B.C. school bans cellphones during instructional time

Click to play video: 'Vancouver Island school enacts rules to limit phone use'
Vancouver Island school enacts rules to limit phone use
Langford's Belmont Secondary is eliminating phone use in classrooms, with students only allowed to use their phones outside of class time. Kylie Stanton reports on what the change will mean for students and staff. – Sep 5, 2023

Students returning to the classroom at one Victoria-area school are facing new stricter rules over cellphone use.

Teens at Langford’s Belmont Secondary School have a choice — they can leave their phone in their bag or locker, or place it in a phone holder when they enter the classroom.

The school said in a statement that there are no restrictions on cellphone use outside of instructional time. Teachers can also schedule technology breaks.

“We don’t multitask very well and being distracted by something on your phone, I mean, we don’t let people drive when they’re on their phone, so how are they going to participate in a classroom activity?” said Dr. Bonnie Leadbeater, a UVic psychology professor emeritus.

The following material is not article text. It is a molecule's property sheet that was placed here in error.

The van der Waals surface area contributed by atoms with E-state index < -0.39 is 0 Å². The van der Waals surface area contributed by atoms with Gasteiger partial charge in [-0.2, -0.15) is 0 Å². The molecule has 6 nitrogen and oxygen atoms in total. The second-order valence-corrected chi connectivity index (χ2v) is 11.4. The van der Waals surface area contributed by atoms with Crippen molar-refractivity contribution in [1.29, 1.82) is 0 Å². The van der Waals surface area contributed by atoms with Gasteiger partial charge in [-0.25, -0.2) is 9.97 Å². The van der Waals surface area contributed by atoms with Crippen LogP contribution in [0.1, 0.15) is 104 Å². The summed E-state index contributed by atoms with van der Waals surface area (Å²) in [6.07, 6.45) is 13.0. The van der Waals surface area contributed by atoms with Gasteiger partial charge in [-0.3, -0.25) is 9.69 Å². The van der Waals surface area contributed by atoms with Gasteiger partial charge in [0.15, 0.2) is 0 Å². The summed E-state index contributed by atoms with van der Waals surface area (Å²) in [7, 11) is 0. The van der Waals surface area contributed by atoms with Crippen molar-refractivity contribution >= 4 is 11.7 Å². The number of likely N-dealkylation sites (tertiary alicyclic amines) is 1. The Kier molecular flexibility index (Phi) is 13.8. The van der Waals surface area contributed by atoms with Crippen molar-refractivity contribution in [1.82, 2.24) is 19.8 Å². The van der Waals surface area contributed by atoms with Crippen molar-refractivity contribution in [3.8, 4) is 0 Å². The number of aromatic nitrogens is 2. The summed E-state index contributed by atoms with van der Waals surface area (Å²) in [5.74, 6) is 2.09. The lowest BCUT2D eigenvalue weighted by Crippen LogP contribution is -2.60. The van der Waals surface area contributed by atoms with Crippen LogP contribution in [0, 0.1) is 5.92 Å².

Breaking news from Canada and around the world sent to your email, as it happens.

In 2019, the Ontario government enacted a province-wide ban on cellphone use in classrooms, while Quebec’s education minister is drafting a new directive to do the same.

Story continues below advertisement

But B.C.’s education minister says in this province, those decisions will be left to individual teachers or schools.

Click to play video: 'Should cell phones be banned in schools?'
Should cell phones be banned in schools?

Experts argue that technology isn’t going anywhere and the best way to deal with that is through education.

“Unfortunately, when we think about bans, we don’t ban these in post-secondary classrooms, we don’t ban this in our workplaces – so how is it that we expect kids to flip a switch?” Jesse Miller with Mediated Reality told Global News.

“And if we’re not prepared to do that as adults, they shouldn’t be prepared to do it as young learners.”

Sponsored content